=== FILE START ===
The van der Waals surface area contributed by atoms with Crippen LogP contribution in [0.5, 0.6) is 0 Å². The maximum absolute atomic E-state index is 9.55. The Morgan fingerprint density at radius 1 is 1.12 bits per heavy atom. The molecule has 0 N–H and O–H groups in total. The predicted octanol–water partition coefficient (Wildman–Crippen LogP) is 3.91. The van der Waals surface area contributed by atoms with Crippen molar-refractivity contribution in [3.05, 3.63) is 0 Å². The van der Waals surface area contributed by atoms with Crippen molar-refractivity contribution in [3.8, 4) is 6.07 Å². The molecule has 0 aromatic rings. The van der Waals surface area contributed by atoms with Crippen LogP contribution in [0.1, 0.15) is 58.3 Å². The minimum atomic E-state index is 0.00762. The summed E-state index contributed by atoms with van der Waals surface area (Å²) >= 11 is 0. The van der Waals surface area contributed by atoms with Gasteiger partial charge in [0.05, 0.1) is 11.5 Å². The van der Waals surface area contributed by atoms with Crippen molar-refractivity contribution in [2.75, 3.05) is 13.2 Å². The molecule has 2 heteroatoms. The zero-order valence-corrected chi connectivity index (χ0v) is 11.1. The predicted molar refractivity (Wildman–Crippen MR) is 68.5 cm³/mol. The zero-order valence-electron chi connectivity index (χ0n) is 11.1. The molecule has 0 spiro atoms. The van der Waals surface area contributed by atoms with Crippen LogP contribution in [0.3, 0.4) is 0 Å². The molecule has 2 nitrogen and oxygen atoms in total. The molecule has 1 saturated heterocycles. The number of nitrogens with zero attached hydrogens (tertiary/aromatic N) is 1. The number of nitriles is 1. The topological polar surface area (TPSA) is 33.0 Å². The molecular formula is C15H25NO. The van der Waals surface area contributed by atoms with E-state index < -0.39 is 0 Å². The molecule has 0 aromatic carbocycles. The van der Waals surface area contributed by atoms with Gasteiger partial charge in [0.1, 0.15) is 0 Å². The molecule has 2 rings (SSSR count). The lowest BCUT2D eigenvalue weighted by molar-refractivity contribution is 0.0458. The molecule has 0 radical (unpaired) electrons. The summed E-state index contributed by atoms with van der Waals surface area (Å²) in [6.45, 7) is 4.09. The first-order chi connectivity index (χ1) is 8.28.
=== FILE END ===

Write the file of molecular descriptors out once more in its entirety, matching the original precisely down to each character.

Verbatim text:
The van der Waals surface area contributed by atoms with Crippen LogP contribution in [0.5, 0.6) is 0 Å². The maximum absolute atomic E-state index is 9.55. The Morgan fingerprint density at radius 1 is 1.12 bits per heavy atom. The molecule has 0 N–H and O–H groups in total. The predicted octanol–water partition coefficient (Wildman–Crippen LogP) is 3.91. The van der Waals surface area contributed by atoms with Crippen molar-refractivity contribution in [3.05, 3.63) is 0 Å². The van der Waals surface area contributed by atoms with Crippen molar-refractivity contribution in [3.8, 4) is 6.07 Å². The molecule has 0 aromatic rings. The van der Waals surface area contributed by atoms with Crippen LogP contribution in [0.1, 0.15) is 58.3 Å². The minimum atomic E-state index is 0.00762. The summed E-state index contributed by atoms with van der Waals surface area (Å²) >= 11 is 0. The van der Waals surface area contributed by atoms with Gasteiger partial charge in [0.05, 0.1) is 11.5 Å². The van der Waals surface area contributed by atoms with Crippen molar-refractivity contribution in [2.75, 3.05) is 13.2 Å². The molecule has 2 heteroatoms. The zero-order valence-corrected chi connectivity index (χ0v) is 11.1. The predicted molar refractivity (Wildman–Crippen MR) is 68.5 cm³/mol. The zero-order valence-electron chi connectivity index (χ0n) is 11.1. The molecule has 0 spiro atoms. The van der Waals surface area contributed by atoms with Crippen LogP contribution in [0.3, 0.4) is 0 Å². The molecule has 2 nitrogen and oxygen atoms in total. The molecule has 1 saturated heterocycles. The number of nitrogens with zero attached hydrogens (tertiary/aromatic N) is 1. The number of nitriles is 1. The topological polar surface area (TPSA) is 33.0 Å². The molecular formula is C15H25NO. The van der Waals surface area contributed by atoms with E-state index < -0.39 is 0 Å². The molecule has 0 aromatic carbocycles. The van der Waals surface area contributed by atoms with Gasteiger partial charge in [0.1, 0.15) is 0 Å². The molecule has 2 rings (SSSR count). The lowest BCUT2D eigenvalue weighted by molar-refractivity contribution is 0.0458. The molecule has 0 radical (unpaired) electrons. The summed E-state index contributed by atoms with van der Waals surface area (Å²) in [6.45, 7) is 4.09. The first-order chi connectivity index (χ1) is 8.28.